More than half a million households could no longer be eligible for the “winter lifeline” Warm Home Discount, charities have warned.
The Government is changing the targeting of the one-off payment – which has increased by £10 this winter to £150 – and is due to launch a new telephone service for households this week to check their eligibility.
The charities, National Energy Action (NEA) and Scope, said that 500,000 households across England and Wales are now ineligible for the discount because Disability Living Allowance and Personal Independence Payments are no longer qualifying benefits.
Some of those in smaller homes who were previously entitled to the assistance will also miss out.
Some billpayers are receiving letters from their supplier to check eligibility and a new helpline – 0800 731 0214 – is being launched.
Among the 2.8 million people who are eligible are pensioners who receive the Guarantee Credit element of Pension Credit and people on a low income who receive certain means-tested benefits and are in, or at risk of, fuel poverty.
The second of these groups has been reassessed and was part of a government consultation but charities said the results could leave thousands of people in serious difficulty.
NEA chief executive Adam Scorer said: “The Warm Home Discount is a winter lifeline. It is a vital part of the energy bill support schemes and yet over half a million low-income and vulnerable households who aren’t on benefits or who live in marginally smaller or newer homes will no longer receive the rebates.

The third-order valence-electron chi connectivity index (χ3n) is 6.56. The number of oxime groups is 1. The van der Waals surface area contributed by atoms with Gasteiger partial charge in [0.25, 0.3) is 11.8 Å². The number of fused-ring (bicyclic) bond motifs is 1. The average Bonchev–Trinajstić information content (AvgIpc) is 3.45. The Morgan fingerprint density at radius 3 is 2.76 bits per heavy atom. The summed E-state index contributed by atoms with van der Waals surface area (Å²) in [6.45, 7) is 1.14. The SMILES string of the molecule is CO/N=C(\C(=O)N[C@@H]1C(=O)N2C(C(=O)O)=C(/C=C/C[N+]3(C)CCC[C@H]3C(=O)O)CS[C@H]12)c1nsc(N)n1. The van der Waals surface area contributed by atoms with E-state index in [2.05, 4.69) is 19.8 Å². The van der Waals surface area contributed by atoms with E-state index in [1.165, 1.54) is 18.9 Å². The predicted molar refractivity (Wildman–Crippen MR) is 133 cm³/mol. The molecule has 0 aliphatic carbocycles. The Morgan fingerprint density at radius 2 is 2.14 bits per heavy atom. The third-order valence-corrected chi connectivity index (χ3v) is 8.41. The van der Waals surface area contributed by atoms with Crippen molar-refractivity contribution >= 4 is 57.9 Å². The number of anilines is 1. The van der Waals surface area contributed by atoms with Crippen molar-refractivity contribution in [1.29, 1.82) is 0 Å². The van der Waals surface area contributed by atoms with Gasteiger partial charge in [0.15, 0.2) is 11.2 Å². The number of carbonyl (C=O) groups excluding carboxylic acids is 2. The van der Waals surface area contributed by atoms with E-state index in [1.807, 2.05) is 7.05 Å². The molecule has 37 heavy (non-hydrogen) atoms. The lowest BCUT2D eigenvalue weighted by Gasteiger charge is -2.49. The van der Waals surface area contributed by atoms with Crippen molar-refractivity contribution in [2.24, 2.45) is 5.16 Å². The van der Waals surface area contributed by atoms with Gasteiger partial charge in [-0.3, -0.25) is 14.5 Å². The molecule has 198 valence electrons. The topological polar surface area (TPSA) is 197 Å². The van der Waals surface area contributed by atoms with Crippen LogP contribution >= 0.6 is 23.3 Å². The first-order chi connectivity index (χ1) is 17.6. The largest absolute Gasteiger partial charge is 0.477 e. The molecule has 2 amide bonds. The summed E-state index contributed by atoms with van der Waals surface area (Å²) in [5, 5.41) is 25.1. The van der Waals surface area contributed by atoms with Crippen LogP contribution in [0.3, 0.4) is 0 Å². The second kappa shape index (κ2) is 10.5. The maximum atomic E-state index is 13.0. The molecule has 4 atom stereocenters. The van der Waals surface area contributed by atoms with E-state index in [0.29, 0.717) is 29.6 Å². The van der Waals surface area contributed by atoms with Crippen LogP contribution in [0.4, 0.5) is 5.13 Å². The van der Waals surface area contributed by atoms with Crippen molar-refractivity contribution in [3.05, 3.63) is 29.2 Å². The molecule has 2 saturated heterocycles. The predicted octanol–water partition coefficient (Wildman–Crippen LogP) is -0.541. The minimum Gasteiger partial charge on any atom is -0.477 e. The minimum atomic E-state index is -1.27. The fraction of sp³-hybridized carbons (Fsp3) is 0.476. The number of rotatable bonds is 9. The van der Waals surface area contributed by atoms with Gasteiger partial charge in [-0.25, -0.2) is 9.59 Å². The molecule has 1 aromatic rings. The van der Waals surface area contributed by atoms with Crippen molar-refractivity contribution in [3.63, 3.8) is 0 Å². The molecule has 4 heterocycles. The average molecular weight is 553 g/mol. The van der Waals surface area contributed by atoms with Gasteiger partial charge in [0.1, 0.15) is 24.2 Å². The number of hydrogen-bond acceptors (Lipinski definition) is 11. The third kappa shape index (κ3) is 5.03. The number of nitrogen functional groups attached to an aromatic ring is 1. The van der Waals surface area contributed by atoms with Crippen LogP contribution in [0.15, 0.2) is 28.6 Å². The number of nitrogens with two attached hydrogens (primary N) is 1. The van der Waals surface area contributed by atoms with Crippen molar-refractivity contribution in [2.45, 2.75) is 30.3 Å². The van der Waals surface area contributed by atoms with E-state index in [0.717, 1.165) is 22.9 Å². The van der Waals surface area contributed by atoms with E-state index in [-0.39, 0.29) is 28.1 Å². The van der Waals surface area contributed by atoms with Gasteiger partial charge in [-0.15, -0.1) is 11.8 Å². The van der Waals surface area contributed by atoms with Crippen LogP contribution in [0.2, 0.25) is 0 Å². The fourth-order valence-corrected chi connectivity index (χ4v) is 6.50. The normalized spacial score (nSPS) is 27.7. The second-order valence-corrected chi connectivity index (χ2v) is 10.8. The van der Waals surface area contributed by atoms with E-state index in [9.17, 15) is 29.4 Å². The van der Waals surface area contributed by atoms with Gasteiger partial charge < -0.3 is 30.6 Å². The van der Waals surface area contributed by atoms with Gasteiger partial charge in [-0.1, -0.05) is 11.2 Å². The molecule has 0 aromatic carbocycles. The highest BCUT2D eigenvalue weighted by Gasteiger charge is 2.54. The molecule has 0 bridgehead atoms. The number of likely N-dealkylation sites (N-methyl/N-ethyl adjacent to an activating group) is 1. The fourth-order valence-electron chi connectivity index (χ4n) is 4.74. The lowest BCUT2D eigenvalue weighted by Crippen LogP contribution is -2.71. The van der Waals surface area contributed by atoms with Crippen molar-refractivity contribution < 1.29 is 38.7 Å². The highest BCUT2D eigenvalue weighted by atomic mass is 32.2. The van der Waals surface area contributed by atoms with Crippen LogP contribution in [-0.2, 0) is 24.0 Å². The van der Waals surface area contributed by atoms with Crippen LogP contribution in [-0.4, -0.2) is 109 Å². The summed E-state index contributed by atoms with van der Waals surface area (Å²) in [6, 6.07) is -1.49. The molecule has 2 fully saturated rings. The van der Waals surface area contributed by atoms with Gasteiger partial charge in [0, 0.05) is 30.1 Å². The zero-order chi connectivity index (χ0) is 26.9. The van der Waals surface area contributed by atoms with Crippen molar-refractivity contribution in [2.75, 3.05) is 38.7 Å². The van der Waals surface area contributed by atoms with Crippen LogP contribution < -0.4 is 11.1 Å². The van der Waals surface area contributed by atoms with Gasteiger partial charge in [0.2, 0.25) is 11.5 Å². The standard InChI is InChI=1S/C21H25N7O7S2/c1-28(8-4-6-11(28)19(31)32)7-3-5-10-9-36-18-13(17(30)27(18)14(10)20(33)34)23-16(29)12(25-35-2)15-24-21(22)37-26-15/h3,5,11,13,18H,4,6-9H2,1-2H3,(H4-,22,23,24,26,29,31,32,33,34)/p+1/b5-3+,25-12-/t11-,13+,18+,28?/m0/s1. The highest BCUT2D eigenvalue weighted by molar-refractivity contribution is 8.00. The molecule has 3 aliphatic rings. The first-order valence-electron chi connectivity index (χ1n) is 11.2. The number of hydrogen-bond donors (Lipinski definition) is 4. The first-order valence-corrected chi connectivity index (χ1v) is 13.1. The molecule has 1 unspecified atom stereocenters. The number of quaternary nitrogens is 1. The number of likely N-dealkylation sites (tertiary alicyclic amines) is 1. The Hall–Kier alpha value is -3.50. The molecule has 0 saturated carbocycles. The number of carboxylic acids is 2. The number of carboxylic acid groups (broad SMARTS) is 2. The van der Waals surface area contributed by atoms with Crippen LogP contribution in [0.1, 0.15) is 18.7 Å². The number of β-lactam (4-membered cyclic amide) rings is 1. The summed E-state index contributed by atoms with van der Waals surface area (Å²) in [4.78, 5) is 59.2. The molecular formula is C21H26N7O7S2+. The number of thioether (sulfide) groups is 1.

“These households are likely to be either single people, single parents or disabled households. Removing a £150 rebate from these vulnerable groups is unwelcome and an unnecessary change to a vital programme – especially during an energy crisis”.
James Taylor, director of strategy at Scope, said: “It’s shameful the Government is taking away the Warm Home Discount from those who need it most.
“Life costs a lot more when you’re disabled. Scope is hearing from disabled people whose health will deteriorate if they can’t stay warm. People who are having to turn off fridges, and who are worried about how they will run vital equipment like breathing machines and powered wheelchairs.
“The Government needs to provide more direct financial support now, not less, so disabled people don’t freeze and starve this winter.”
Alongside a number of other charities, NEA and Scope warned that with average annual domestic energy bills at a record £2,500 – almost double the level of last year – the most vulnerable people in society are likely to struggle to live in a warm, safe home.
NEA has calculated the number of UK households in fuel poverty to have reached 6.7 million, including more than three million households with disabilities or long-term health conditions.
Mr Scorer said: “People are planning for and relying on this support. They will be appalled that these changes are being made at this time.
“Some of the most vulnerable people in our society could be left out in the cold. Charities like our own shouldn’t be left to pick up the pieces, we are already seeing record numbers needing our help more than ever.”